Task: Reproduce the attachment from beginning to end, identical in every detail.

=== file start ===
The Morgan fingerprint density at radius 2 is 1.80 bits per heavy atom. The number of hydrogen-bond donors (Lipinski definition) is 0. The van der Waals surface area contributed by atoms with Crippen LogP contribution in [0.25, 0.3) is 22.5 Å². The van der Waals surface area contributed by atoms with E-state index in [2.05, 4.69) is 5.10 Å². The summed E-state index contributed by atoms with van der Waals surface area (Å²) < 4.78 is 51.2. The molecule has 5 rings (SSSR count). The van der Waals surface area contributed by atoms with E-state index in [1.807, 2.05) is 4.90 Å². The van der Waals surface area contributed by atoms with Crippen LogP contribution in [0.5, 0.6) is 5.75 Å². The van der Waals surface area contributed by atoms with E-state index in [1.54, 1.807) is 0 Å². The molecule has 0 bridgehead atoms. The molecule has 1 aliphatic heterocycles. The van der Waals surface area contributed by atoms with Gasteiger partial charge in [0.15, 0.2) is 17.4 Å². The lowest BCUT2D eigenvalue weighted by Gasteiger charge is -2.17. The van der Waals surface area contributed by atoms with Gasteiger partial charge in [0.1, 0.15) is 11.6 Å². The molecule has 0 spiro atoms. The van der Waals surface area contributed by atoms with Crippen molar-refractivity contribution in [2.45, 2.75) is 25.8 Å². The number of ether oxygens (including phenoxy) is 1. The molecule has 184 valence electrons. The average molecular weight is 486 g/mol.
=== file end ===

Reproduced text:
The Morgan fingerprint density at radius 2 is 1.80 bits per heavy atom. The number of hydrogen-bond donors (Lipinski definition) is 0. The van der Waals surface area contributed by atoms with Crippen LogP contribution in [0.25, 0.3) is 22.5 Å². The van der Waals surface area contributed by atoms with E-state index in [2.05, 4.69) is 5.10 Å². The summed E-state index contributed by atoms with van der Waals surface area (Å²) < 4.78 is 51.2. The molecule has 5 rings (SSSR count). The van der Waals surface area contributed by atoms with E-state index in [1.807, 2.05) is 4.90 Å². The van der Waals surface area contributed by atoms with Crippen LogP contribution in [0.5, 0.6) is 5.75 Å². The van der Waals surface area contributed by atoms with E-state index in [1.54, 1.807) is 0 Å². The molecule has 0 bridgehead atoms. The molecule has 1 aliphatic heterocycles. The van der Waals surface area contributed by atoms with Gasteiger partial charge in [0.15, 0.2) is 17.4 Å². The lowest BCUT2D eigenvalue weighted by Gasteiger charge is -2.17. The van der Waals surface area contributed by atoms with Gasteiger partial charge in [0.1, 0.15) is 11.6 Å². The molecule has 0 spiro atoms. The van der Waals surface area contributed by atoms with Crippen molar-refractivity contribution in [2.45, 2.75) is 25.8 Å². The number of ether oxygens (including phenoxy) is 1. The molecule has 184 valence electrons. The average molecular weight is 486 g/mol.